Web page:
material

literacy challenges in infants and children with developmental disabilities general considerations
Literacy Challenges in Infants and Childrenwith Developmental Disabilities:General Considerations
  • Maintaining individual and joint attention during story book reading.
  • Pointing to pictures or to words.
  • Holding a book or turning pages.
  • Understanding words because of limited experiences
  • (visual, hearing, tactile).
  • Understanding story content due to delayed language development.
  • Participating in story retelling, predicting, commenting.
  • Participating in the chanting of songs, rhymes and stories.
  • Holding and controlling pencils, crayons, markers, paint brushes.
  • Manipulating magnetic letters, puzzle pieces, card games.
  • Adapted from Augmentative Communication Community Partnerships Canada
  • (ACCPC, 2004)
literacy challenges in infants and children with developmental disabilities general considerations10
Literacy Challenges in Infants and Childrenwith Developmental Disabilities:General Considerations
  • Challenges complicated by the frequent co-existence
  • of multiple developmental disabilities:
  • Sensory impairments (vision, hearing, tactile)
  • Attentional challenges
  • Motor planning difficulties and mobility issues
  • Developmental language issues
  • Learning disabilities
  • Mental Retardation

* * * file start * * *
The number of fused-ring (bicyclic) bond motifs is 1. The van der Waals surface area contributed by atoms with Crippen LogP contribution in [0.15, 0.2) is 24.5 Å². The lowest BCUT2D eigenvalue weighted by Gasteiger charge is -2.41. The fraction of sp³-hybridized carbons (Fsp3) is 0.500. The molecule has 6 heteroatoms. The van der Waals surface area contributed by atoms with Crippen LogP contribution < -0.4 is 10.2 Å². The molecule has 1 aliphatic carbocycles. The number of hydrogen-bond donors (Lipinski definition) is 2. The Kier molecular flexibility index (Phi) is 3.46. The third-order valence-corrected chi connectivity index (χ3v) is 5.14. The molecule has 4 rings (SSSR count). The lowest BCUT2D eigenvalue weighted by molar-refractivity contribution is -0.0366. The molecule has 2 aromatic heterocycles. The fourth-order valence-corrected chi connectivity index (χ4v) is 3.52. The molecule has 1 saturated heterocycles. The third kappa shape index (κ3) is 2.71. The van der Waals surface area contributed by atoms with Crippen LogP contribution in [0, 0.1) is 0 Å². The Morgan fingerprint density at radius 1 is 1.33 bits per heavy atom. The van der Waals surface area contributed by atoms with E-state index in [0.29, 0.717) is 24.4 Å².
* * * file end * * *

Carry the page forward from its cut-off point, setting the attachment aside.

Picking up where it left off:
sensory deficits hearing impairment
Sensory Deficits:Hearing Impairment

How a child’s hearing loss impacts the attainment of new developmental milestones depends on several important factors:

  • The age at which the child’s hearing loss occurs is important. Infants born with hearing loss face different challenges than toddlers, preschool, and school-age children who may have had some hearing for crucial periods in their development.
  • The severity and type of the hearing loss have an important impact on their overall development.
  • How correctable the child’s hearing is with amplification, such as hearing aids, plays a significant role in their development.
  • Presence of additional disabilities, such as a cleft lip or palate, that also affect motor, language, self-care, personal-social, and cognitive skills.
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Hearing Impairment (con’t)

  • During a primary care visit:
  • Assess visual and auditory attention and focus.